I don’t travel by air often. Perhaps twice a year at most. And I’m fine with that. I don’t particularly enjoy it. I’m not sure if anyone really does anymore, since pretty much any of the joy and fun has been sucked out of it. But it still beats having to drive for several days to reach a destination.
Today I boarded two planes, and set foot in three airports, to go visit my sister. Air travel can of course be challenging and frustrating – or, if you enjoy the art of people-watching like I do, it can be pretty darn entertaining. The airline industry makes up an interesting microcosm of very real people, a combination of travelers and those who are employed in the business of shipping those humans to various locations. From check-in counter associates to TSA agents to baggage handlers to ground crew to flight attendants and pilots, to the people who work in airport shops and services – they all have very specific responsibilities and roles, and rules to follow. For the most part, I’ve found that treating any of these folks with a friendly smile and respect makes the whole process a bit smoother and, well, more human. All of those workers are real people too, with bills to pay and families to care for. Just because they may wear a uniform and may have to instruct you to throw out the $4 bottled water you just purchased, doesn’t mean they are robots.
At my mid-way stop at the airport in DC, I had to go through a second security screening. As I went through the “hands up” machine, I was asked to pause on the other side so a female agent could pat me down – apparently something pinged in my scan. She asked me if I had anything in my pockets. Relieved to be speaking to a woman, I confessed quietly that yes, I had a couple of feminine products (panty liners) in my pockets. She smiled and apologetically said I would have to remove them and hold them in my hand while she checked me. Another female agent standing nearby said “sometimes I have those in my pockets too.” Yup. Real Women.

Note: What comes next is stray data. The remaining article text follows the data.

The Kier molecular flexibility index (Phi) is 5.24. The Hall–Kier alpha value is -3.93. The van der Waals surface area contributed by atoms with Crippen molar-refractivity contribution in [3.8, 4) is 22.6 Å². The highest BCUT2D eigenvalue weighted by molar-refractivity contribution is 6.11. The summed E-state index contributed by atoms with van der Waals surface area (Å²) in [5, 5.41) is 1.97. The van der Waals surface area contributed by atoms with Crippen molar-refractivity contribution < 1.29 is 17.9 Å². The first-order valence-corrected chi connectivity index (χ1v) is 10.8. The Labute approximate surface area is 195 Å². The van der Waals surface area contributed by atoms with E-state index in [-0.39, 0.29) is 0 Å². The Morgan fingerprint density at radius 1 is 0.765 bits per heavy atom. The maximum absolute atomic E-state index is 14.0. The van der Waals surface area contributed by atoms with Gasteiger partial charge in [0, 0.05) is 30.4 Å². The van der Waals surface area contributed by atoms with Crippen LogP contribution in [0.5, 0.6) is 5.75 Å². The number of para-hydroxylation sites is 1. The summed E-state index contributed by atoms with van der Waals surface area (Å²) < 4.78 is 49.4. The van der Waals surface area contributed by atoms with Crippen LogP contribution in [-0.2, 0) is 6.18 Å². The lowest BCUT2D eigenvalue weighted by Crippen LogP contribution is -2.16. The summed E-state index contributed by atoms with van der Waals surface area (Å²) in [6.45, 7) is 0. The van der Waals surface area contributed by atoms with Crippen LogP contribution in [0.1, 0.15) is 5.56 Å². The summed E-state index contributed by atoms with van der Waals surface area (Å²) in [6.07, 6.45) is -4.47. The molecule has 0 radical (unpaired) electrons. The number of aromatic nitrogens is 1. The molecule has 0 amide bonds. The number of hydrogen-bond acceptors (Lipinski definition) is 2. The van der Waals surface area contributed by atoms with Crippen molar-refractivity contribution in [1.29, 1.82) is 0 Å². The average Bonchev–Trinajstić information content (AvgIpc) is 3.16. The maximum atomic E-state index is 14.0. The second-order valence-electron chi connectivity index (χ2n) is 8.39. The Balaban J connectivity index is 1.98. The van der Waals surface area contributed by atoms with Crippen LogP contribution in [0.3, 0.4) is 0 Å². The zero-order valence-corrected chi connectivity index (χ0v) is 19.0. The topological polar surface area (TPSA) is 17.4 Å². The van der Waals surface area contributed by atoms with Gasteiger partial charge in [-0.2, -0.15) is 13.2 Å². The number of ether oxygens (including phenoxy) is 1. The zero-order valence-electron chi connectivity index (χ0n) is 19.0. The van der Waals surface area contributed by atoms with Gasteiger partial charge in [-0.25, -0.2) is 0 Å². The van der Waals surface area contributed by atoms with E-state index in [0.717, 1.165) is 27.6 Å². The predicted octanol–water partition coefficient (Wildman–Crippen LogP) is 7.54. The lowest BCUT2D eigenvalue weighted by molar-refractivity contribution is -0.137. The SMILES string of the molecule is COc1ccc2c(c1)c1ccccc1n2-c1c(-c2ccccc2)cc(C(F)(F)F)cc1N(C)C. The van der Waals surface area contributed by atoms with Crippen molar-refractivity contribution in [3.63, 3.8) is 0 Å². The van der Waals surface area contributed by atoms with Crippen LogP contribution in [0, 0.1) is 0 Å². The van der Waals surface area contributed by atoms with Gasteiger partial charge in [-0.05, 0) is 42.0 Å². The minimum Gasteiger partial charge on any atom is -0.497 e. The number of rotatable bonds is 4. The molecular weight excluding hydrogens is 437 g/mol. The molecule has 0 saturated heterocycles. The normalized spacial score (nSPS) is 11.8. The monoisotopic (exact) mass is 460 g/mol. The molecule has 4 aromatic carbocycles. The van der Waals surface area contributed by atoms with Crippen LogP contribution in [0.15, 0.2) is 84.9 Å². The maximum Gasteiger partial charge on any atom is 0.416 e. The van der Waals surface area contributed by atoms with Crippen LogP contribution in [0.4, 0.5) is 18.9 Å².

I enjoy watching other travelers navigate the security gates and kill time in the waiting areas. There’s the mom who’s keeping her three-year-old daughter entertained while she’s navigating a stroller and tote bag at the same time…and I know for sure that she’s saying a silent prayer that the little girl maintains a good attitude on the plane. Then there’s the gentleman sitting across the way, next to his wife, both looking tired and not really talking. He’s wearing a belt-buckle the size of Texas, so I imagine they are heading home after an exhausting trip to visit the kids. There were the two buddies who seemed fascinated by the items available in the gift shop, clearly new to the airport and travel environment. There’s the group of high school kids being herded by a chaperone, oblivious to the fact that they’ve all stopped and clustered right in the way of other travelers to discuss where they need to go next. And, of course, there are the frequent flyer business travelers. They exhibit a weary expression on their faces that reflects not only a bit of disdain for the inexperienced vacationers, but a fogginess of wondering which city they are in.
On my first flight, I sat next to a man in a suit and we chatted briefly. I explained that I was off for a long weekend to visit my sister, and that I assumed, given his attire, that he was traveling for business. He told me that he was “commuting” this week between Connecticut and Washington. He had decided to fly home last night because he had run out of clean clothes, and rather than get laundry done in the hotel or buy a new shirt, he took a flight home. He was headed back to DC this morning, to spend a few more hours there, then fly on to Chicago. I groaned internally, thinking “I’d rather have a root canal than have this guy’s schedule and job.”